Scioscia voices displeasure over Angels' disappointing start
Manager Mike Scioscia held a team meeting after the Angels fell to 2-6
Scioscia said the Angels have been hurt by poor execution and
The Mets, Mariners, Orioles and Astros also should worry about their poor play
NEW YORK -- These are not the Angels. This 2-6 team, sitting in last place in the AL West, 3.5 games out of first, looks nothing like the team that has won three straight division titles and six of the past eight. Which may be why after their latest sub-par effort, a 7-5 loss to the Yankees on Tuesday, manager Mike Scioscia held a closed-door clubhouse meeting with his slumping squad. Club leader Torii Hunter identified the speech as a "pump-it-up special.'' But Scioscia's public critique of their latest game and their eight-game start was less than flattering. No pom-poms were involved as he gave an honest assessment of the state of the disappointed and disappointing team.
The Angels' stretched the clubhouse cooldown period to the outer limits of the permissible 10 minutes to allow Scioscia to "tighten some stuff up,'' in his words.
How did he do that? "You get out that verbal wrench, and you tighten it up,'' Scioscia said. "We have different sizes in several different languages.''
Afterward, Scioscia offered his version of some of the many things he's seen and the many things he'd like to see going forward:
"Some things have happened this week that have been uncharacteristic, and some things have snowballed.''
"Some guys in that room are trying too hard. Some guys' confidence is getting tested.''
"There are a lot of things we're not doing as well as expected to.''
"The real heartbeat of our club is the rotation. We've been getting good efforts mixed in with inconsistencies.''
"Pitchers are getting a little tentative, a little indecisive, in the pitcher-catcher relationship.''
"I think the guys in the bullpen need to get settled.''
"For the most part, we're not playing the high level of baseball we're capable of playing.''
"There are things that obviously we need to clean up.''
"We haven't competed the way we can.''
"We're talking about being able to execute ... and right now we're not.''
That was never more obvious than in the fourth inning, when Kendry Morales, forgot how many outs there were and nearly got doubled off second base on a routine fly ball to right field by Jeff Mathis. Morales was almost to third base before frantically running back toward second. Morales would have been out if New York's Nick Swisher had made a decent throw to shortstop Derek Jeter, who was awaiting what seemed to be a sure double play at second base.
When someone mentioned regarding Morales' mistake to Scioscia that "it happens,'' Scioscia quickly shot back, "It shouldn't happen. That is definitely not something that falls under the heading, 'Junk happens.' That's something obviously we need eliminate.''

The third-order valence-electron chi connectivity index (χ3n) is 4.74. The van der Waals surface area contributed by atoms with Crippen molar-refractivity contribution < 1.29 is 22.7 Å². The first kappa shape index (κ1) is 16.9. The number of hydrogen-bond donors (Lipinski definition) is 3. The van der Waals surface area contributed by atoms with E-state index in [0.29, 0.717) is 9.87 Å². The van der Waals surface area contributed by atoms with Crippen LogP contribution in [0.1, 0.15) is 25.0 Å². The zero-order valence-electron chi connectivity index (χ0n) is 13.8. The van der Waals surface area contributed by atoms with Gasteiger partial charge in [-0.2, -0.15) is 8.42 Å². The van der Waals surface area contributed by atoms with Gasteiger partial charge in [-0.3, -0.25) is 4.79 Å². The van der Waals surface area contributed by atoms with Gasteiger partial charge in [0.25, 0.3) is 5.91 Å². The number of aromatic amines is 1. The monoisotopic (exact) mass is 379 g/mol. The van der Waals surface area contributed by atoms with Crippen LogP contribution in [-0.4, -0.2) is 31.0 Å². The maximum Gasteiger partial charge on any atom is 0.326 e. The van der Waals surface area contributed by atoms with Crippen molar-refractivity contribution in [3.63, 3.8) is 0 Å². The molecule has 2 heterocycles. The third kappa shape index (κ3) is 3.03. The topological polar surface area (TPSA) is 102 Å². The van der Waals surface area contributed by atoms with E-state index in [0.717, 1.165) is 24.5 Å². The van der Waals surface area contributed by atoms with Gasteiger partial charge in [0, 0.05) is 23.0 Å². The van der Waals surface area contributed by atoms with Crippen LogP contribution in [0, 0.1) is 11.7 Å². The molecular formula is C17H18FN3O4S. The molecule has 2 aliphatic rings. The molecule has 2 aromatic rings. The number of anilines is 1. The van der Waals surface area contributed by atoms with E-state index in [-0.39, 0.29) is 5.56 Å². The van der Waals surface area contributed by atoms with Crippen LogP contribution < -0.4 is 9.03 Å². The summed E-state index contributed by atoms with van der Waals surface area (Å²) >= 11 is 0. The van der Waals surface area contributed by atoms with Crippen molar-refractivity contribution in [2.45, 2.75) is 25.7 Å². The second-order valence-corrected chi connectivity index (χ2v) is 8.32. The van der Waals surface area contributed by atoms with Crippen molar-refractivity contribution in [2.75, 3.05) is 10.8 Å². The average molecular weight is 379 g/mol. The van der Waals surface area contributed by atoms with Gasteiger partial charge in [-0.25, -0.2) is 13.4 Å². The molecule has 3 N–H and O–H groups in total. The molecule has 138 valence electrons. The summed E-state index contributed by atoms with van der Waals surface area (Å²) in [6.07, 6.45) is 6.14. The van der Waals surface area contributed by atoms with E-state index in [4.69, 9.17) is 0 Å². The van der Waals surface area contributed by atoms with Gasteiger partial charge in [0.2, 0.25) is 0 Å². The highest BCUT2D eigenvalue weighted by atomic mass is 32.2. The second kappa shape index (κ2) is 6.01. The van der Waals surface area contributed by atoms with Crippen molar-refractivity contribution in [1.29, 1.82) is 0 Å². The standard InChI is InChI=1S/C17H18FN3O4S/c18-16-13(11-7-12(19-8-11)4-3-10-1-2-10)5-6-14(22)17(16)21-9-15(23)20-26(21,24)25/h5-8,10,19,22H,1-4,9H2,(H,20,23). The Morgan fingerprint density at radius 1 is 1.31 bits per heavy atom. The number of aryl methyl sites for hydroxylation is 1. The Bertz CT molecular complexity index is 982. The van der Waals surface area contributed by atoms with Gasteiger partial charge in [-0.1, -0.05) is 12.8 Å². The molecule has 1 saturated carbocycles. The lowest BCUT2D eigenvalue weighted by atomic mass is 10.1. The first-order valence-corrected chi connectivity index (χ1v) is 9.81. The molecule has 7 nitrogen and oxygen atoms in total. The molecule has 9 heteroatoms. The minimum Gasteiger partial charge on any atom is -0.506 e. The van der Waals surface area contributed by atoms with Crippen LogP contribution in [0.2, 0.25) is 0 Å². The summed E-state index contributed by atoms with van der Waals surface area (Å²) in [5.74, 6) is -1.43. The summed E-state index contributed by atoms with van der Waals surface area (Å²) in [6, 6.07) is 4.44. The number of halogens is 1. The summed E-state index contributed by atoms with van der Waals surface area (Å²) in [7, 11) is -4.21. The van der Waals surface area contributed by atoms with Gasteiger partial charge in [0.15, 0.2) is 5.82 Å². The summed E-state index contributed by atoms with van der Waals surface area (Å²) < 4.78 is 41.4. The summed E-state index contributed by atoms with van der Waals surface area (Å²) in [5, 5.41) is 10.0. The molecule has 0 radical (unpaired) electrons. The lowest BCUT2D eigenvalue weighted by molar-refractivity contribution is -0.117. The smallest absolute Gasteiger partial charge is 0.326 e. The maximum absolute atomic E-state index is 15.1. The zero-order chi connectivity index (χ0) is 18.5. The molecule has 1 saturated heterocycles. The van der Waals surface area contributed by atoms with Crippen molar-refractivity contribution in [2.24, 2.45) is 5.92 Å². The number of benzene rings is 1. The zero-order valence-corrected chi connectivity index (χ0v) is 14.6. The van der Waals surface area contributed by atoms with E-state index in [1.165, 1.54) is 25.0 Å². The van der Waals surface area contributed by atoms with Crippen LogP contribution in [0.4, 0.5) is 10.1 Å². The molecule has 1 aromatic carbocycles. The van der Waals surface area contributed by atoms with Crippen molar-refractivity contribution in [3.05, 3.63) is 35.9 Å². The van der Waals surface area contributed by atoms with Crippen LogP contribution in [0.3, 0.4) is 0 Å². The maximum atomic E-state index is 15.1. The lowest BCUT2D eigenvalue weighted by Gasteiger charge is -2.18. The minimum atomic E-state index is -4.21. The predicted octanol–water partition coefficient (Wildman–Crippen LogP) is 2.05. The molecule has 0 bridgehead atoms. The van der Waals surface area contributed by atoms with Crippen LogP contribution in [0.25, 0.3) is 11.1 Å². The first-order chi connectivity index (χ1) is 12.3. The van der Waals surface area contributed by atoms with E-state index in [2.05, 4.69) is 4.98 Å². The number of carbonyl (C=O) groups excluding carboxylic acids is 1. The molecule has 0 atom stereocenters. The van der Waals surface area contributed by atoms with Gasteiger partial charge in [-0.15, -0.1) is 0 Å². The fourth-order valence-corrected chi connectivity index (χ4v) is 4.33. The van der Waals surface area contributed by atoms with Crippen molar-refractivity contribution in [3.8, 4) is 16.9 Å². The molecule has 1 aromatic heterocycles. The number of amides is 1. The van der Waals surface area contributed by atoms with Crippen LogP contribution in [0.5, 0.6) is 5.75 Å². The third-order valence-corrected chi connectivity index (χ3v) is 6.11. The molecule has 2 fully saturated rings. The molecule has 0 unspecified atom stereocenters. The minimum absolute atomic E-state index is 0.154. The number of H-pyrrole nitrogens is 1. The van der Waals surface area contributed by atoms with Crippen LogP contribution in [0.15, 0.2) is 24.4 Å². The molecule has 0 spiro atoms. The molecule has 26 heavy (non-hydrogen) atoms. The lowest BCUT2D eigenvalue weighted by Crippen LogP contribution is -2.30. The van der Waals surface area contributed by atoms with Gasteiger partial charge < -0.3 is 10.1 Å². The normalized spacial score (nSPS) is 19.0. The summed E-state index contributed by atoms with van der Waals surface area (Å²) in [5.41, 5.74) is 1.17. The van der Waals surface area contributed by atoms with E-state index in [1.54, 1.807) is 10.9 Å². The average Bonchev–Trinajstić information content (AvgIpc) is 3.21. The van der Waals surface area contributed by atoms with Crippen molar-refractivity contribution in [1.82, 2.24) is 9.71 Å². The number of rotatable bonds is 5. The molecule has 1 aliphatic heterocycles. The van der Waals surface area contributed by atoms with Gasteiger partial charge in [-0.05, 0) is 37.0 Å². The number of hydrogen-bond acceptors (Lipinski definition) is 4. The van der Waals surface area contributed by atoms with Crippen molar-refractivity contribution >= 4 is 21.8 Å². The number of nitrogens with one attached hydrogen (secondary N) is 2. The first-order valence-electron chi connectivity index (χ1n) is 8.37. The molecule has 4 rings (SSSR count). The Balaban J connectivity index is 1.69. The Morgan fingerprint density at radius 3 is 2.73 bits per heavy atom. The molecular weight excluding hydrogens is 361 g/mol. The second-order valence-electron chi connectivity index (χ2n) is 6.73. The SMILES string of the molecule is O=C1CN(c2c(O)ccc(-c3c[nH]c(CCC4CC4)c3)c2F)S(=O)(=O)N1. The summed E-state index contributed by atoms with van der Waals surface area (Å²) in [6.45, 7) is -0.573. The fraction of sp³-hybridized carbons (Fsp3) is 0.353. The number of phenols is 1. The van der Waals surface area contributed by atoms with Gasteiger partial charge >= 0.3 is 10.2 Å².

The Angels have a fairly established team that was thought by most experts to have taken a small step back after losing ace John Lackey, leadoff man Chone Figgins and cleanup hitter Vladimir Guerrero in free agency, though Guerrero was replaced by Hideki Matsui in what may turn out to be an upgrade, pitcher Joel Pineiro was signed to give them what appeared to be excellent rotation depth and the bullpen was expected to be much better with the return of Scot Shields and signing of Fernando Rodney.
There isn't much that can be done beyond talking to them. Although, one thing to keep an eye on is youngster Brandon Wood, who is struggling offensively as Figgins' replacement at third base. Wood had only his second hit of the season in the loss to the Yankees and has looked overmatched at times. They have given him a couple days off already, and Scioscia said they will "monitor'' his progress.
One thing Scioscia should be pleased about is that the Angels are not making excuses. "He's right,'' Hunter said of Scioscia. "We've got to go out and play the game the way we know how to perform and execute.''
Hunter didn't accept the suggestion that the tragedy a couple of their players witnessed before heading to Yankee Stadium for the game -- a 39-year-old man plunged to his death outside their team hotel -- is a valid excuse for a poor performance.
"That ain't the reason why we lost,'' Hunter said. "We've been playing bad the the whole time -- eight days.''
Hunter called the start "disappointing'' but stopped short of saying he's concerned.
"Come back and ask me that in 30, 40 games,'' he said. "If we're 2-28, I'd really be (ticked).''
That, of course, won't happen. For now, on a scale of 1-10, the Angels only rank a 5 on the Worry Meter. But as their manager well knows, they need to avoid many repeat performances of Tuesday's disaster.
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